Hamilton County Commission

Tana Weingartner / WVXU

Hamilton County's Administrator today presented Commissioners three possible budgets for next year but it sounds like they'll be choosing Option number four.

Tana Weingartner / WVXU

Hamilton County Commissioners are expected to discuss the 2013 general fund budget Monday morning.

As Hamilton County budget meetings continue, the story remains the same. Department heads are still begging to keep their budgets intact... and commissioners keep saying everyone will have to deal with less.

Lamenting unfunded mandates from the state legislature is another popular refrain.

Board member Todd Portune says, “At what point do those above us in this hierarchy acknowledge that they can’t just keep demanding and expect to be absorbed? I would argue that we’re at that point.”

Michael Keating

Hamilton County Commissioners are moving forward with a plan to shore up the struggling stadium fund for another year.

Essentially the board is taking out an insurance policy to cover the bulk of the debt and fund what's left from county reserves. It'll cost about $300,000.

Hamilton County Commissioners are meeting with department heads as they work out next year's budget. With most agency leaders begging not to have their budgets slashed and Commissioners facing steep cuts, the meetings don't last long.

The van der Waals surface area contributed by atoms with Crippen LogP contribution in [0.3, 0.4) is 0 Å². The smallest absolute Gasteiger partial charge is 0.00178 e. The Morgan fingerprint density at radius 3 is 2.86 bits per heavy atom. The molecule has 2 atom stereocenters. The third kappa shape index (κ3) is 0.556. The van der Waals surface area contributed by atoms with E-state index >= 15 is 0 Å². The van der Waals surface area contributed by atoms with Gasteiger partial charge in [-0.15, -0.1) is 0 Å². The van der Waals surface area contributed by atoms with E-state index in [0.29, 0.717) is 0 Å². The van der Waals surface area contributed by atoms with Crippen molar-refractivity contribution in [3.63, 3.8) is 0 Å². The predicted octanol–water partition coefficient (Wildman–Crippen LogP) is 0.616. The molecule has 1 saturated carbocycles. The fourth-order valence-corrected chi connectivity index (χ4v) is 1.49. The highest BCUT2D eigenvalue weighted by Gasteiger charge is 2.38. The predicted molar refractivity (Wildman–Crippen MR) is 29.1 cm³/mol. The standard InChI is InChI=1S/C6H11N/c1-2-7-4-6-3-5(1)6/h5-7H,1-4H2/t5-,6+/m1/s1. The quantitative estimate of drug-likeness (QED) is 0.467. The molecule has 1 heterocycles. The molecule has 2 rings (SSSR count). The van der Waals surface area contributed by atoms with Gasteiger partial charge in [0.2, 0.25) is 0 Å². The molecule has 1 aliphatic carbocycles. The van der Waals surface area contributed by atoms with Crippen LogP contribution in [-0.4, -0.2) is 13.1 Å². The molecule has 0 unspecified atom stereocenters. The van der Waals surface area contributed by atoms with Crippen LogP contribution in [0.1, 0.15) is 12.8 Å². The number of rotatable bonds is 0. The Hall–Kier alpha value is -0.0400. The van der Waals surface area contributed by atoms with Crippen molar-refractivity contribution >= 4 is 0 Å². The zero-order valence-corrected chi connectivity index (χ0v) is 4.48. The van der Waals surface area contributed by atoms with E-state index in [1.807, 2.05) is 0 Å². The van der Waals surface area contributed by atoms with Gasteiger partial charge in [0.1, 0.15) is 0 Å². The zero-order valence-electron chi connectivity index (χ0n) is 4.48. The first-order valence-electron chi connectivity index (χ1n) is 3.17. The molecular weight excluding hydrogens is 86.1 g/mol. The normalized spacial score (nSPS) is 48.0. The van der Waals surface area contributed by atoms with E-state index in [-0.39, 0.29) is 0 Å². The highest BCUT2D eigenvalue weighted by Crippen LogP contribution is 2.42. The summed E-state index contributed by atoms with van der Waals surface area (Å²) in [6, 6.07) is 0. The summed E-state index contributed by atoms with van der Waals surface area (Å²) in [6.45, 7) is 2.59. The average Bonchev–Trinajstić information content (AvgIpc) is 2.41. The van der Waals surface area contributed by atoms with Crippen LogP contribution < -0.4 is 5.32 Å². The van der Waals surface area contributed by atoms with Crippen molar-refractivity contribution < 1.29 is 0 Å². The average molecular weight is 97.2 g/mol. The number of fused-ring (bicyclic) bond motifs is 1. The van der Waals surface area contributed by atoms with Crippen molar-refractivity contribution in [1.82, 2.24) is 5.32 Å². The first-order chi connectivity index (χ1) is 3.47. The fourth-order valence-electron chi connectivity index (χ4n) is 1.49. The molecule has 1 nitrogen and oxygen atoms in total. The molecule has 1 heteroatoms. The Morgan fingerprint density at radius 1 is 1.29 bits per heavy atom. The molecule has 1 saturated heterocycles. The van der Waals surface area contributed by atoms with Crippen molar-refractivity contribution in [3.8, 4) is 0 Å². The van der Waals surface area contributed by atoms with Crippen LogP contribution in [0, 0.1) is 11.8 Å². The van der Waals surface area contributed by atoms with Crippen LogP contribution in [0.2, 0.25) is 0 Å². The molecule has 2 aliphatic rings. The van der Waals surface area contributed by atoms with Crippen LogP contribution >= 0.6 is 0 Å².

Board president Greg Hartmann calls the process challenging.

“We’re in the neighborhood of being $100 million dollars smaller than we were six years ago, from $300 million to $200 million,” he says.

Hamilton County Commissioners are navigating the budget process for next year. No decisions have been made but they're already responding to comments from outgoing Sheriff Simon Leis that they plan to gut his department.

Leis threatens proposed cuts would mean laying off employees and reducing space at the overcrowded county jail.

Commissioner Chris Monzel says public safety is a top priority.

Tana Weingartner

Hamilton County Commissioners are considering a proposal that would cover the projected 2013 deficit in the stadium fund.

(photo by Tana Weingartner)

Renewal levies for Hamilton County senior services and mental health will stay at their current millage rates for a five-year period, meaning reduced funding for the agencies that rely on them.  Commissioners approved both levies today for November's ballot. 

Board president Greg Hartmann acknowledged it would be a challenge for levy recipients, but said it was important to hold the line on property taxes when many county homeowners were facing tough economic decisions. 

Commissioner Chris Monzel called it the right direction to go:

Jay Hanselman reviews some of the stories that made news in Greater Cincinnati this past week, including City Council term limits, relocating utilities for the streetcar project, and levies for Hamilton County Senior and Mental Health Services.

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